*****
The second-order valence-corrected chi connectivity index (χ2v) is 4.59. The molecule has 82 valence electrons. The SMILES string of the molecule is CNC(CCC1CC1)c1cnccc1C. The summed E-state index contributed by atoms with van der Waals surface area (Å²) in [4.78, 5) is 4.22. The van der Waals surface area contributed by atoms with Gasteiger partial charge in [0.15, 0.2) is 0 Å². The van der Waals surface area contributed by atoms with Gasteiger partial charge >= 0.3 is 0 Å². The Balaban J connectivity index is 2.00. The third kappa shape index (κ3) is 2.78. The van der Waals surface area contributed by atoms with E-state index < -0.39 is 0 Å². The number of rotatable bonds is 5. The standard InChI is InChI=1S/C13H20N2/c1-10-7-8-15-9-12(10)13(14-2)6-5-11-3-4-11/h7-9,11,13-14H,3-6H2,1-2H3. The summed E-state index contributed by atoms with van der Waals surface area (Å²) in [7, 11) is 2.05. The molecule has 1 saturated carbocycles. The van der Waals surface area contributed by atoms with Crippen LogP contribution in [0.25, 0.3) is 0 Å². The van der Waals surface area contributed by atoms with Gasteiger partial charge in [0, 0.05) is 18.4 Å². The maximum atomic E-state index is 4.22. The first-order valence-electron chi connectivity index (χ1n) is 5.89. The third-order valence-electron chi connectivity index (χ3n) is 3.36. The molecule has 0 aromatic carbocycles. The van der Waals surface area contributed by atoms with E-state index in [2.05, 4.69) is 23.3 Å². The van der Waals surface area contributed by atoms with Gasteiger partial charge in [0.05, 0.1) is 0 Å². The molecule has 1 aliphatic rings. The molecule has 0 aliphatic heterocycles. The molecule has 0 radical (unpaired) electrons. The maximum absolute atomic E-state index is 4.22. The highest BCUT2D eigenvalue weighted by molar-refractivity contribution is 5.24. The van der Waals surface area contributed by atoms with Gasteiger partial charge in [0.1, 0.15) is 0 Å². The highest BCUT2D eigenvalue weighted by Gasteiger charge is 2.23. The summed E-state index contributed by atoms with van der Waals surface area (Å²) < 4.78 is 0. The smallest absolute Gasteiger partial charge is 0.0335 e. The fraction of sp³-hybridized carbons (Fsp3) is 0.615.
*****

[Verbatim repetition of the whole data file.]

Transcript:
The second-order valence-corrected chi connectivity index (χ2v) is 4.59. The molecule has 82 valence electrons. The SMILES string of the molecule is CNC(CCC1CC1)c1cnccc1C. The summed E-state index contributed by atoms with van der Waals surface area (Å²) in [4.78, 5) is 4.22. The van der Waals surface area contributed by atoms with Gasteiger partial charge in [0.15, 0.2) is 0 Å². The van der Waals surface area contributed by atoms with Gasteiger partial charge >= 0.3 is 0 Å². The Balaban J connectivity index is 2.00. The third kappa shape index (κ3) is 2.78. The van der Waals surface area contributed by atoms with E-state index < -0.39 is 0 Å². The number of rotatable bonds is 5. The standard InChI is InChI=1S/C13H20N2/c1-10-7-8-15-9-12(10)13(14-2)6-5-11-3-4-11/h7-9,11,13-14H,3-6H2,1-2H3. The summed E-state index contributed by atoms with van der Waals surface area (Å²) in [7, 11) is 2.05. The molecule has 1 saturated carbocycles. The van der Waals surface area contributed by atoms with Crippen LogP contribution in [0.25, 0.3) is 0 Å². The van der Waals surface area contributed by atoms with Gasteiger partial charge in [0, 0.05) is 18.4 Å². The maximum atomic E-state index is 4.22. The first-order valence-electron chi connectivity index (χ1n) is 5.89. The third-order valence-electron chi connectivity index (χ3n) is 3.36. The molecule has 0 aromatic carbocycles. The van der Waals surface area contributed by atoms with E-state index in [2.05, 4.69) is 23.3 Å². The van der Waals surface area contributed by atoms with Gasteiger partial charge in [0.05, 0.1) is 0 Å². The molecule has 1 aliphatic rings. The molecule has 0 aliphatic heterocycles. The molecule has 0 radical (unpaired) electrons. The maximum absolute atomic E-state index is 4.22. The highest BCUT2D eigenvalue weighted by molar-refractivity contribution is 5.24. The van der Waals surface area contributed by atoms with Gasteiger partial charge in [0.1, 0.15) is 0 Å². The highest BCUT2D eigenvalue weighted by Gasteiger charge is 2.23. The summed E-state index contributed by atoms with van der Waals surface area (Å²) < 4.78 is 0. The smallest absolute Gasteiger partial charge is 0.0335 e. The fraction of sp³-hybridized carbons (Fsp3) is 0.615.